Cruising is a notorious thriller, diving straight into the kind of homoeroticism that is almost never seen in American movies even today. Not only is it incredible that such a movie is nearing its 35th anniversary, but it's frankly some sort of miracle that the movie was made at all. Of course, director / screenwriter William Friedkin was riding the success of not only the Oscar-winning crime thriller The French Connection, but his adaptation of The Exorcist, as well, and he had a major star in Pacino. Even so, the film's unfiltered sexuality oozes through every grungy, sweaty frame, refusing to refine or shy away from the details of late-'70s gay life. It's shocking then, and it's shocking now -- not in any outrageous sense, but for its documentary-like directness.
During production, many NYC gay communities railed against the movie for painting S&M clubs as perverted. Although Steve finds his assignment increasingly torturous, Friedkin's assertion that the culture was simply a backdrop for a thriller is basically accurate. The matter-of-fact style with which Friedkin shoots the writhing, grinding club scenes is free of judgment or comment. Although there are a few crooked cops, including a creeper played by Joe Spinell, this isn't a homophobe story, either, with the police picking up tips from trans woman DaVinci (Gene Davis). During the day, Steve becomes friends with his neighbor, Ted (Don Scardino), a playwright enduring a rocky relationship with his boyfriend Gregory (James Remar). Ted serves as an example of the gay community outside the S&M scene, and one of Steve's lifelines to the outside world, along with his girlfriend Nancy (Karen Allen).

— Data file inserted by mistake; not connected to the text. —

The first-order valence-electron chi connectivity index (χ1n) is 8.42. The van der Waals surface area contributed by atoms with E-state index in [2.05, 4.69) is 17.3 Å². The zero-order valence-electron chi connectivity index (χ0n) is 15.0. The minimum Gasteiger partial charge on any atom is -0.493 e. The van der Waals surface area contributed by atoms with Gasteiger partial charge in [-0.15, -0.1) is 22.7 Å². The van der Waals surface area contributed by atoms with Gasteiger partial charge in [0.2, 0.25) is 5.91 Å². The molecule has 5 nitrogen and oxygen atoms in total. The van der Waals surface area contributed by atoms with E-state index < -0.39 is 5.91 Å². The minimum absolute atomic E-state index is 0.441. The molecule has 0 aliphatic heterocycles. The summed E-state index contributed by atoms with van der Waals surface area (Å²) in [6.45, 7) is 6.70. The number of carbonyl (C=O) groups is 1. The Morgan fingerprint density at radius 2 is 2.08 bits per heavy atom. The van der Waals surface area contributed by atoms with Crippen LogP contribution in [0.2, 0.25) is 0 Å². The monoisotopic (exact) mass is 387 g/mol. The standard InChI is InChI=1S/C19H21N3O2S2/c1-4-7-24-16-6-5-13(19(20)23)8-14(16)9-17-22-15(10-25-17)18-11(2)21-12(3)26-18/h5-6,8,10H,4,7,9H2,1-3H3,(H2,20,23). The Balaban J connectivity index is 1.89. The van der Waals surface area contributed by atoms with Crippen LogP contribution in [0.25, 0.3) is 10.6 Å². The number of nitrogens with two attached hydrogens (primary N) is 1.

Instead, Friedkin focuses on the loneliness and vulnerability that Steve feels, immersing himself into an extreme and unfamiliar environment. Each time he steps onto the dance floor, walks to a dingy hotel with a fellow club-hopper, or catches someone's eye from across the room, he's potentially putting himself in the sights of a brutal murderer. Although Steve is not homophobic, he is also invariably hung up on having to immerse himself into a world soaked with a sexuality that differs from his own. When he returns home to sleep with Nancy and they have rough sex, it's open for interpretation as to which life he's mentally occupying. Later, he confronts Gregory over his verbal abuse of Ted, audible through his apartment walls. Although it could just be his desire to help Ted, there is a tinge of jealousy there as well.
Pacino plays Steve with a certain sweetness that drains away as the movie goes on. His somewhat embarrassed attempts to deal with stacks of adult magazines in his new apartment and chatter about handkerchief code give way to a steely-eyed, emotionless stare. By the third act, he's straight-up toying with his potential suspects, his emotional walls long destroyed. Sorvino displays a similar sadness as Edelstein, which contrasts Steve's attitude at first, but eventually comes to resemble it. Audiences interested in the thriller aspects of Cruising may be underwhelmed by the story's final twists and turns (anyone who's seen The French Connection should know that Friedkin prefers ambiguity), but Cruising is more about the experience, lingering and open-ended.
The Video and AUdio
Audio is a lively Dolby Digital 5.1 track. The club atmosphere feels suitably claustrophobic, with the salacious sounds of partying and a funky soundtrack surrounding the viewer from all sides. The sound design for Cruising is almost hypnotic, luring the viewer in, and this track is an excellent representation of that effect, both in an unsettling subtle way, and in more up-front freak-out sequences. There is a bit of texture to the quality of the materials that may just be the film's age, but it fits in with the picture nicely. English captions for the deaf and hard of hearing and French and Spanish subtitles are provided. A fourth subtitle track is also included that is identified by my player as English, but looks like some form of French.